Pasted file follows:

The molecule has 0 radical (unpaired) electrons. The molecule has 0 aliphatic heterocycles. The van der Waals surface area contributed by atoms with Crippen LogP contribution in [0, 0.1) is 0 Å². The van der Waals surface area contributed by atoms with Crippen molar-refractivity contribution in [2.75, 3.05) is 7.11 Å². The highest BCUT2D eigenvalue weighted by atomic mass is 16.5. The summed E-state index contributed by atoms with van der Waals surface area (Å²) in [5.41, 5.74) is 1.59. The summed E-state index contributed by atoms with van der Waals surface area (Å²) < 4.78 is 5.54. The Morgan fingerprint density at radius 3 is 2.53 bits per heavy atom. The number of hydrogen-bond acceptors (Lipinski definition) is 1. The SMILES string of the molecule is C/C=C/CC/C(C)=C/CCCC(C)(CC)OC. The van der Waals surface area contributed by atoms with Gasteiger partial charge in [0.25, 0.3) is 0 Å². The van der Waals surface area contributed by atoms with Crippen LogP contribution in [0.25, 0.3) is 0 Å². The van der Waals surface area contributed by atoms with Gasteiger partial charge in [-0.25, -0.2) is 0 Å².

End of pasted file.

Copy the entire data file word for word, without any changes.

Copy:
The molecule has 0 radical (unpaired) electrons. The molecule has 0 aliphatic heterocycles. The van der Waals surface area contributed by atoms with Crippen LogP contribution in [0, 0.1) is 0 Å². The van der Waals surface area contributed by atoms with Crippen molar-refractivity contribution in [2.75, 3.05) is 7.11 Å². The highest BCUT2D eigenvalue weighted by atomic mass is 16.5. The summed E-state index contributed by atoms with van der Waals surface area (Å²) in [5.41, 5.74) is 1.59. The summed E-state index contributed by atoms with van der Waals surface area (Å²) < 4.78 is 5.54. The Morgan fingerprint density at radius 3 is 2.53 bits per heavy atom. The number of hydrogen-bond acceptors (Lipinski definition) is 1. The SMILES string of the molecule is C/C=C/CC/C(C)=C/CCCC(C)(CC)OC. The van der Waals surface area contributed by atoms with Gasteiger partial charge in [0.25, 0.3) is 0 Å². The van der Waals surface area contributed by atoms with Crippen LogP contribution in [0.25, 0.3) is 0 Å². The van der Waals surface area contributed by atoms with Gasteiger partial charge in [-0.25, -0.2) is 0 Å².